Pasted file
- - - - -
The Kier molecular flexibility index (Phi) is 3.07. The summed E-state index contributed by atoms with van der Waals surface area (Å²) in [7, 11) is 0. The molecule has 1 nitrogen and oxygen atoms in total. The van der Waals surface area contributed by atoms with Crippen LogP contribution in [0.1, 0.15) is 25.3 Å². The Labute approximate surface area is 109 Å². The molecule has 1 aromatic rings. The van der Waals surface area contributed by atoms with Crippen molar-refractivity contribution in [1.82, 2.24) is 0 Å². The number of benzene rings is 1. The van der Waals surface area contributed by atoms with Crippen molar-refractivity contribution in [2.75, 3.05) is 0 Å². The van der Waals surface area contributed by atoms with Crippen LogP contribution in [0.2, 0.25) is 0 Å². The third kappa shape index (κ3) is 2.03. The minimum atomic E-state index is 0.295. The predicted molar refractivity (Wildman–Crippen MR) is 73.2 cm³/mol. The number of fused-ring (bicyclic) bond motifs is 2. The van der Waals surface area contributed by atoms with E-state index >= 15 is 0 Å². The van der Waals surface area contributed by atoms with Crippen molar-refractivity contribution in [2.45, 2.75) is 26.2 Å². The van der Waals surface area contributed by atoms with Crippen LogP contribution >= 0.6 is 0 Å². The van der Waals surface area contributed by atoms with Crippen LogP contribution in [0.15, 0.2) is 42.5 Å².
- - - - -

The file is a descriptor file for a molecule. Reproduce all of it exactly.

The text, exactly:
The Kier molecular flexibility index (Phi) is 3.07. The summed E-state index contributed by atoms with van der Waals surface area (Å²) in [7, 11) is 0. The molecule has 1 nitrogen and oxygen atoms in total. The van der Waals surface area contributed by atoms with Crippen LogP contribution in [0.1, 0.15) is 25.3 Å². The Labute approximate surface area is 109 Å². The molecule has 1 aromatic rings. The van der Waals surface area contributed by atoms with Crippen molar-refractivity contribution in [1.82, 2.24) is 0 Å². The number of benzene rings is 1. The van der Waals surface area contributed by atoms with Crippen molar-refractivity contribution in [2.75, 3.05) is 0 Å². The van der Waals surface area contributed by atoms with Crippen LogP contribution in [0.2, 0.25) is 0 Å². The third kappa shape index (κ3) is 2.03. The minimum atomic E-state index is 0.295. The predicted molar refractivity (Wildman–Crippen MR) is 73.2 cm³/mol. The number of fused-ring (bicyclic) bond motifs is 2. The van der Waals surface area contributed by atoms with E-state index >= 15 is 0 Å². The van der Waals surface area contributed by atoms with Crippen molar-refractivity contribution in [2.45, 2.75) is 26.2 Å². The van der Waals surface area contributed by atoms with Crippen LogP contribution >= 0.6 is 0 Å². The van der Waals surface area contributed by atoms with Crippen LogP contribution in [0.15, 0.2) is 42.5 Å².